• The closures were a form of "union-busting" activity intended to get rid workers who were publicly critical of WalMart's labor practices, such as employees of the Pico Rivera store. However, this theory doesn't account for why several other WalMart stores not particularly known as hotbeds of labor activism were also shuttered.
  • The closures were linked to the U.S. Army's Jade Helm military exercise scheduled for the summer of 2015 (which involved soldiers trying to operate undetected amongst civilian populations in areas where residents will be advised to report any suspicious activity), the imposition of martial law, and the construction of so-called "FEMA Domes" across Texas. (This theory didn't account for why WalMart stores in states far outside the geographic range of the Jade Helm exercises, such as Florida and Oklahoma, should also have been closed.
  • The affected stores received radioactive food shipments from the Fukushima region of Japan (the site of the a nuclear power plant that melted down after a massive 8.9 earthquake hit that country in March 2011) and are closed for necessary decontamination efforts. (This theory didn't account for why only five geographically dispersed WalMarts out of the thousands of U.S. stores would have been so affected. Were these five WalMart stores unique in importing food products from Japan?)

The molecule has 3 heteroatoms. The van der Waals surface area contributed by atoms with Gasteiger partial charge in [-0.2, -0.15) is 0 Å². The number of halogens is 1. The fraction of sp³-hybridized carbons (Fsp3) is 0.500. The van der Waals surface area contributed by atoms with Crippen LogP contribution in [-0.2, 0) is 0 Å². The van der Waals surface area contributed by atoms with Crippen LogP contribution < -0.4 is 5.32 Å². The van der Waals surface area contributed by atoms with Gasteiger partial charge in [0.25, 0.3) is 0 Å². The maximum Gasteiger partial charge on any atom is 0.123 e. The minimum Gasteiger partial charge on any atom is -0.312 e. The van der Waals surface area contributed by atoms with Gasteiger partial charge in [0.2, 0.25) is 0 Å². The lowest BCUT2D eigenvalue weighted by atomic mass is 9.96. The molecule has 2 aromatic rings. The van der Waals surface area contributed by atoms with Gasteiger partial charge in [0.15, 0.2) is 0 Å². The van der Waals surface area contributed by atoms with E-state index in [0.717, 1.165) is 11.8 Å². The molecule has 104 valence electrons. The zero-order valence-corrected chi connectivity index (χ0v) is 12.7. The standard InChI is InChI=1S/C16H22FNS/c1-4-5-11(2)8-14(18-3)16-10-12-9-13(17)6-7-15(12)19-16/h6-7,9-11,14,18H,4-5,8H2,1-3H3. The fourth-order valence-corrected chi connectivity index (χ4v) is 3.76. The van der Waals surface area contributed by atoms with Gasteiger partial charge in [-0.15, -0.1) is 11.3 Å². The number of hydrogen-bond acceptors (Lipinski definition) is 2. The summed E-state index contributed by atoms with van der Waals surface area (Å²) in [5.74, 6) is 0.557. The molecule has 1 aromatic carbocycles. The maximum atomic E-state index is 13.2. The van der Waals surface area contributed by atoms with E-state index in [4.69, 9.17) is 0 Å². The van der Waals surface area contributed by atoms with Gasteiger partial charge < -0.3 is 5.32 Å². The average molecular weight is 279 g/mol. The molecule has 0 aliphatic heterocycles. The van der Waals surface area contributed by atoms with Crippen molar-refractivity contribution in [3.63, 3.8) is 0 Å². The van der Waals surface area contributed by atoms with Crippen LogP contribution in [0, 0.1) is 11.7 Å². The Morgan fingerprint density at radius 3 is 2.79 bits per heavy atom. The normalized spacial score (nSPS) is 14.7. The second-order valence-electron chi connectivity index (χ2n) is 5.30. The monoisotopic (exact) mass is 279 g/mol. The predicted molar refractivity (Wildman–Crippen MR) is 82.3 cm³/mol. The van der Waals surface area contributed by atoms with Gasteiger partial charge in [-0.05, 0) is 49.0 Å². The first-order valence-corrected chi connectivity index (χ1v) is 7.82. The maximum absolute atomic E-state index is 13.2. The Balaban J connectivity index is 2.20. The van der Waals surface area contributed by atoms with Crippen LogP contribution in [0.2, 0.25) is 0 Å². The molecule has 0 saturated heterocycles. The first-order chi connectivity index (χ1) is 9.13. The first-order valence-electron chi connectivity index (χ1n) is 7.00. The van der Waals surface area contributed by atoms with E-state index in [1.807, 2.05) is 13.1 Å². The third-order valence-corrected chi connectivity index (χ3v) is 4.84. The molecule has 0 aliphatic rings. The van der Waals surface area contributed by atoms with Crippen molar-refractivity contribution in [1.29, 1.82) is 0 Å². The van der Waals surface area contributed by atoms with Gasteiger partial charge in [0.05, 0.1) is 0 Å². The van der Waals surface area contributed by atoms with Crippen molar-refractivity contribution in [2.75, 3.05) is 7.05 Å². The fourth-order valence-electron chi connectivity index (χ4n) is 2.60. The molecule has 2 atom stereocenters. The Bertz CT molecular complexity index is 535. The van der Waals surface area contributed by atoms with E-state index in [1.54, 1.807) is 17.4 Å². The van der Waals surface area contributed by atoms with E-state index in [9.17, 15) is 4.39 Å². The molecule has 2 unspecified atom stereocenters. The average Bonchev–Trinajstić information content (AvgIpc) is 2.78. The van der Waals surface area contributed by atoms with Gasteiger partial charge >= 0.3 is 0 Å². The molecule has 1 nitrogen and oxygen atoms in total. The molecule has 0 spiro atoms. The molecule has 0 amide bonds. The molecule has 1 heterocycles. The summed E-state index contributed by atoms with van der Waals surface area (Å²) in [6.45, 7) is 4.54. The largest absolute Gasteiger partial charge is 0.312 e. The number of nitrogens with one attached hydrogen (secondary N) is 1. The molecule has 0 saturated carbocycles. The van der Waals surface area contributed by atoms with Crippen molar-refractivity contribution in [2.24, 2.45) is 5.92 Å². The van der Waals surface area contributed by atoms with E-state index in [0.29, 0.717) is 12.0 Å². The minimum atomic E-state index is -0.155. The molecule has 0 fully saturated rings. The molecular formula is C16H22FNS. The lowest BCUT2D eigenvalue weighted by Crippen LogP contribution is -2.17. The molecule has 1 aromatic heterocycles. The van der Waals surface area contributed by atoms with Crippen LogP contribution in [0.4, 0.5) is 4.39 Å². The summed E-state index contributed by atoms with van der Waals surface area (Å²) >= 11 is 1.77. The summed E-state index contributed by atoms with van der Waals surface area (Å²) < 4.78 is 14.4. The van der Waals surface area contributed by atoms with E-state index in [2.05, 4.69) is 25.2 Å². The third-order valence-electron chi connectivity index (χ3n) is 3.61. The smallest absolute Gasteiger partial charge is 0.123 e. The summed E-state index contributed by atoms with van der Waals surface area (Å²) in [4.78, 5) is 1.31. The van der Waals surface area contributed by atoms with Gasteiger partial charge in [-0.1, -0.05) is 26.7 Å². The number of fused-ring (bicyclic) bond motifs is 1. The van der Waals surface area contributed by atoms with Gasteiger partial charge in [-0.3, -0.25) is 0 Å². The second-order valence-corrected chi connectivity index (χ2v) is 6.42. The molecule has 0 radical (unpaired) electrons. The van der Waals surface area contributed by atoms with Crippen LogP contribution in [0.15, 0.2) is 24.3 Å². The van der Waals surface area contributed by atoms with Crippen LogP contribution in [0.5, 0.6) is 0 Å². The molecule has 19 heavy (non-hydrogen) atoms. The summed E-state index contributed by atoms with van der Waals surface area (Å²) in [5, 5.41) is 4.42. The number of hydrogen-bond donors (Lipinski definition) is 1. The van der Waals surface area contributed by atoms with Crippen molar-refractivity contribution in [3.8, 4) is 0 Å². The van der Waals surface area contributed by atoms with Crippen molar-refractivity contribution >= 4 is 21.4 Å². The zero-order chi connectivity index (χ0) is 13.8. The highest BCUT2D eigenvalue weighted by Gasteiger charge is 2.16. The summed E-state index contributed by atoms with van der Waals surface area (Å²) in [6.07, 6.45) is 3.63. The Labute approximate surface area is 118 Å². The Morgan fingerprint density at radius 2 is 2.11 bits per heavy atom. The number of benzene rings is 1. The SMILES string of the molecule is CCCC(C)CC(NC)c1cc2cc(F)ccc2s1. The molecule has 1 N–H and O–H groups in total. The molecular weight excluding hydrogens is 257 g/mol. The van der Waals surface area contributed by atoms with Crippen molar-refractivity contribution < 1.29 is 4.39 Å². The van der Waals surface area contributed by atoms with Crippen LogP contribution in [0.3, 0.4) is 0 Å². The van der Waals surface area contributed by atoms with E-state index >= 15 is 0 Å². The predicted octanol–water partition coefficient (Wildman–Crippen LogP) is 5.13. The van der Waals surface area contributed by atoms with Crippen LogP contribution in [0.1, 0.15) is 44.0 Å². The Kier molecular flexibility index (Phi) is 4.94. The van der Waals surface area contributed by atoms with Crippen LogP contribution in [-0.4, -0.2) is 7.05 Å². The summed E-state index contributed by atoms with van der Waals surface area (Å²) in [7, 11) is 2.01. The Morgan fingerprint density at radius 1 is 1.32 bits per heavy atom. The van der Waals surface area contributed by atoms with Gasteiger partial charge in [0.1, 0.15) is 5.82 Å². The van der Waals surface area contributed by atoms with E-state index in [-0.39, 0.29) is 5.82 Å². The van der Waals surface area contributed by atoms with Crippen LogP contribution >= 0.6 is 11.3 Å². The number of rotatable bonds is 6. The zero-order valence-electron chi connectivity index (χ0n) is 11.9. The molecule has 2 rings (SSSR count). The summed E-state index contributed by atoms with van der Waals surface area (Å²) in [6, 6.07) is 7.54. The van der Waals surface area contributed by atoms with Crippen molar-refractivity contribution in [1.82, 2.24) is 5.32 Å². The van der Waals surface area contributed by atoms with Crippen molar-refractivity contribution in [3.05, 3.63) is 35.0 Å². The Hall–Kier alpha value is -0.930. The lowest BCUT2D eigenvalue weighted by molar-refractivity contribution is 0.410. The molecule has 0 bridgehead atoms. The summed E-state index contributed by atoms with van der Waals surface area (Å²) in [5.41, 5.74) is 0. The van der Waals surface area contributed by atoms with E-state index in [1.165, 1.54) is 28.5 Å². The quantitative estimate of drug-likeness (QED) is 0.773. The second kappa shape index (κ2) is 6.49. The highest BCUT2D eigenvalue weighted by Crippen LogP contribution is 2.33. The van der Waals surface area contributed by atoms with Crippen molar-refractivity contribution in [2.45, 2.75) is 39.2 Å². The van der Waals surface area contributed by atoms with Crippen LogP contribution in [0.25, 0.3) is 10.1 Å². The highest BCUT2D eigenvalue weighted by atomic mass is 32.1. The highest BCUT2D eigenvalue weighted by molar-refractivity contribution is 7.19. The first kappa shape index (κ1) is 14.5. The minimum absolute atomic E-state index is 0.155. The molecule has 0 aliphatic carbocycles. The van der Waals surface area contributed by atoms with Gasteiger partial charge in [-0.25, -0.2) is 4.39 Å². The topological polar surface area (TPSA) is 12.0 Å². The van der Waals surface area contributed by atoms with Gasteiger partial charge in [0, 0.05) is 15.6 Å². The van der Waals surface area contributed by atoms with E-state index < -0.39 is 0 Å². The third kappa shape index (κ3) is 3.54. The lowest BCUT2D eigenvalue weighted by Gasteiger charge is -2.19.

• WalMart violated local and federal building codes in erecting their stores and needed a cover story to explain closures required to furtively remove dangerous construction materials such as asbestos. (But why would only five WalMarts out of thousands have been built with code-violating materials? And why risk calling attention to the issue by shutting them all down simultaneously?)
  • WalMart closed the stores in order to avoid having to pay out damages for some unspecified form of lawsuit. (This didn't make much legal sense, as closing particular stores wouldn't protect the WalMart corporation from lawsuits involving them, businesses typically carry liability insurance to cover such contingencies, and the financial losses the chain would suffer from closing down multiple stores for several months each would likely be costlier than anything but a very large lawsuit.)